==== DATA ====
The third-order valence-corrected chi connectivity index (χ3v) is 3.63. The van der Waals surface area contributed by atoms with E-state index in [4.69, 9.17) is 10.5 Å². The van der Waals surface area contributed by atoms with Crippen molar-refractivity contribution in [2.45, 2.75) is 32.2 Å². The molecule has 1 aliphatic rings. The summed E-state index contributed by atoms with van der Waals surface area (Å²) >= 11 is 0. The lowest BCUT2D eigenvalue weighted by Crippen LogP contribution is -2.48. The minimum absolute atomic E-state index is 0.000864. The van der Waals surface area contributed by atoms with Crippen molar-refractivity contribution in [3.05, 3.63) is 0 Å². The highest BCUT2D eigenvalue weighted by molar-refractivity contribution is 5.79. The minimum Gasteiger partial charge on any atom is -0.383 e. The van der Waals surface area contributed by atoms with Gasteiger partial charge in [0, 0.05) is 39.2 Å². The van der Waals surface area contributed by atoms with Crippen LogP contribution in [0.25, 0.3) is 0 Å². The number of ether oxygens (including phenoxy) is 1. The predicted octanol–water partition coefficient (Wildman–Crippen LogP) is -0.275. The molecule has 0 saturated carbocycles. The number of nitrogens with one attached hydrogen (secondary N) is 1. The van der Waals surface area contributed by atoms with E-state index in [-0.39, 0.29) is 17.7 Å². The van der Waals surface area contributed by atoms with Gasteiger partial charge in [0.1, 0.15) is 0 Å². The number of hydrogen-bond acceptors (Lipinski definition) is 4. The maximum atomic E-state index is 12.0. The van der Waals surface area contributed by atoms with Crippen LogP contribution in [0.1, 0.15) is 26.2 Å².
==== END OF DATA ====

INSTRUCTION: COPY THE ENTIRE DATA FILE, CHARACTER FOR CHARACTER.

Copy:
The third-order valence-corrected chi connectivity index (χ3v) is 3.63. The van der Waals surface area contributed by atoms with E-state index in [4.69, 9.17) is 10.5 Å². The van der Waals surface area contributed by atoms with Crippen molar-refractivity contribution in [2.45, 2.75) is 32.2 Å². The molecule has 1 aliphatic rings. The summed E-state index contributed by atoms with van der Waals surface area (Å²) >= 11 is 0. The lowest BCUT2D eigenvalue weighted by Crippen LogP contribution is -2.48. The minimum absolute atomic E-state index is 0.000864. The van der Waals surface area contributed by atoms with Crippen molar-refractivity contribution in [3.05, 3.63) is 0 Å². The highest BCUT2D eigenvalue weighted by molar-refractivity contribution is 5.79. The minimum Gasteiger partial charge on any atom is -0.383 e. The van der Waals surface area contributed by atoms with Gasteiger partial charge in [0, 0.05) is 39.2 Å². The van der Waals surface area contributed by atoms with Crippen LogP contribution in [0.25, 0.3) is 0 Å². The number of ether oxygens (including phenoxy) is 1. The predicted octanol–water partition coefficient (Wildman–Crippen LogP) is -0.275. The molecule has 0 saturated carbocycles. The number of nitrogens with one attached hydrogen (secondary N) is 1. The van der Waals surface area contributed by atoms with E-state index in [-0.39, 0.29) is 17.7 Å². The van der Waals surface area contributed by atoms with Gasteiger partial charge in [0.1, 0.15) is 0 Å². The number of hydrogen-bond acceptors (Lipinski definition) is 4. The maximum atomic E-state index is 12.0. The van der Waals surface area contributed by atoms with Crippen LogP contribution in [0.1, 0.15) is 26.2 Å².